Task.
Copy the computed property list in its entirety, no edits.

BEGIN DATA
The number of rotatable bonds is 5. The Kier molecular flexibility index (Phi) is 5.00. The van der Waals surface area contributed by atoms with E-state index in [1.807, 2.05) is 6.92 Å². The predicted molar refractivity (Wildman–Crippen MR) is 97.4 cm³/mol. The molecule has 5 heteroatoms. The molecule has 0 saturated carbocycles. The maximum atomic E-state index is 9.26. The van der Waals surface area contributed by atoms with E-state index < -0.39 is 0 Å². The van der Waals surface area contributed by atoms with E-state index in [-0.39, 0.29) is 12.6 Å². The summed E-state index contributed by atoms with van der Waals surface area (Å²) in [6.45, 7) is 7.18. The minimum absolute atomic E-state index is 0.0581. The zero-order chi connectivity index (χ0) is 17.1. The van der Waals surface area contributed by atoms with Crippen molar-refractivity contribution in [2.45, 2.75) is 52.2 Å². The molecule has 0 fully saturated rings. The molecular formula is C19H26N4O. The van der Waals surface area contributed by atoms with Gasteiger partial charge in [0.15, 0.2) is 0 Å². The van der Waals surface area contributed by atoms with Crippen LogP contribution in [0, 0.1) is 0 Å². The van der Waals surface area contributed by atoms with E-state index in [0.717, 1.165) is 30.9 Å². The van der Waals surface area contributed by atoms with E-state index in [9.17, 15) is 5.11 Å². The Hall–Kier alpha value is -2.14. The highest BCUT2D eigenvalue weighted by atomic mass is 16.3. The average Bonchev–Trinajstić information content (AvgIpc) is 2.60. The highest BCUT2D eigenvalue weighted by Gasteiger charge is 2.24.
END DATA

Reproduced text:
The number of rotatable bonds is 5. The Kier molecular flexibility index (Phi) is 5.00. The van der Waals surface area contributed by atoms with E-state index in [1.807, 2.05) is 6.92 Å². The predicted molar refractivity (Wildman–Crippen MR) is 97.4 cm³/mol. The molecule has 5 heteroatoms. The molecule has 0 saturated carbocycles. The maximum atomic E-state index is 9.26. The van der Waals surface area contributed by atoms with E-state index < -0.39 is 0 Å². The van der Waals surface area contributed by atoms with E-state index in [-0.39, 0.29) is 12.6 Å². The summed E-state index contributed by atoms with van der Waals surface area (Å²) in [6.45, 7) is 7.18. The minimum absolute atomic E-state index is 0.0581. The zero-order chi connectivity index (χ0) is 17.1. The van der Waals surface area contributed by atoms with Crippen molar-refractivity contribution in [2.45, 2.75) is 52.2 Å². The molecule has 0 fully saturated rings. The molecular formula is C19H26N4O. The van der Waals surface area contributed by atoms with Gasteiger partial charge in [0.15, 0.2) is 0 Å². The van der Waals surface area contributed by atoms with Crippen LogP contribution in [0, 0.1) is 0 Å². The van der Waals surface area contributed by atoms with E-state index in [0.717, 1.165) is 30.9 Å². The van der Waals surface area contributed by atoms with E-state index in [9.17, 15) is 5.11 Å². The Hall–Kier alpha value is -2.14. The highest BCUT2D eigenvalue weighted by atomic mass is 16.3. The average Bonchev–Trinajstić information content (AvgIpc) is 2.60. The highest BCUT2D eigenvalue weighted by Gasteiger charge is 2.24.